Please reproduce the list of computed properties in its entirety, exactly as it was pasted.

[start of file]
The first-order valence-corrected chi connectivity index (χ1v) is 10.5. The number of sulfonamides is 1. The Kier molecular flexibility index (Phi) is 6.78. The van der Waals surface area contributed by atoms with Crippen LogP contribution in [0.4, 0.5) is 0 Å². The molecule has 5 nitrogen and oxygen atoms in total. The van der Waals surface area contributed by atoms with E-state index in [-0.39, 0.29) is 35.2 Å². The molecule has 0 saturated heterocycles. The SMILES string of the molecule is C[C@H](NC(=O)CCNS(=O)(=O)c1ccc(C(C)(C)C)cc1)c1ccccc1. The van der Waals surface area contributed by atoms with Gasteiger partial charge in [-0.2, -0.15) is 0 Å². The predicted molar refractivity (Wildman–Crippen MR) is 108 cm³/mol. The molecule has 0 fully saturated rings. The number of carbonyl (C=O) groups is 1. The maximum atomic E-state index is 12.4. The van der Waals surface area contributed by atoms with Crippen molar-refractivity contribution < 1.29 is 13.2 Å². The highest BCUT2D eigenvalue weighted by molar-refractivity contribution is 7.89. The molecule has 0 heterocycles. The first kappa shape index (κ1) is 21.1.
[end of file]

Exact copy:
The first-order valence-corrected chi connectivity index (χ1v) is 10.5. The number of sulfonamides is 1. The Kier molecular flexibility index (Phi) is 6.78. The van der Waals surface area contributed by atoms with Crippen LogP contribution in [0.4, 0.5) is 0 Å². The molecule has 5 nitrogen and oxygen atoms in total. The van der Waals surface area contributed by atoms with E-state index in [-0.39, 0.29) is 35.2 Å². The molecule has 0 saturated heterocycles. The SMILES string of the molecule is C[C@H](NC(=O)CCNS(=O)(=O)c1ccc(C(C)(C)C)cc1)c1ccccc1. The van der Waals surface area contributed by atoms with Gasteiger partial charge in [-0.2, -0.15) is 0 Å². The predicted molar refractivity (Wildman–Crippen MR) is 108 cm³/mol. The molecule has 0 fully saturated rings. The number of carbonyl (C=O) groups is 1. The maximum atomic E-state index is 12.4. The van der Waals surface area contributed by atoms with Crippen molar-refractivity contribution < 1.29 is 13.2 Å². The highest BCUT2D eigenvalue weighted by molar-refractivity contribution is 7.89. The molecule has 0 heterocycles. The first kappa shape index (κ1) is 21.1.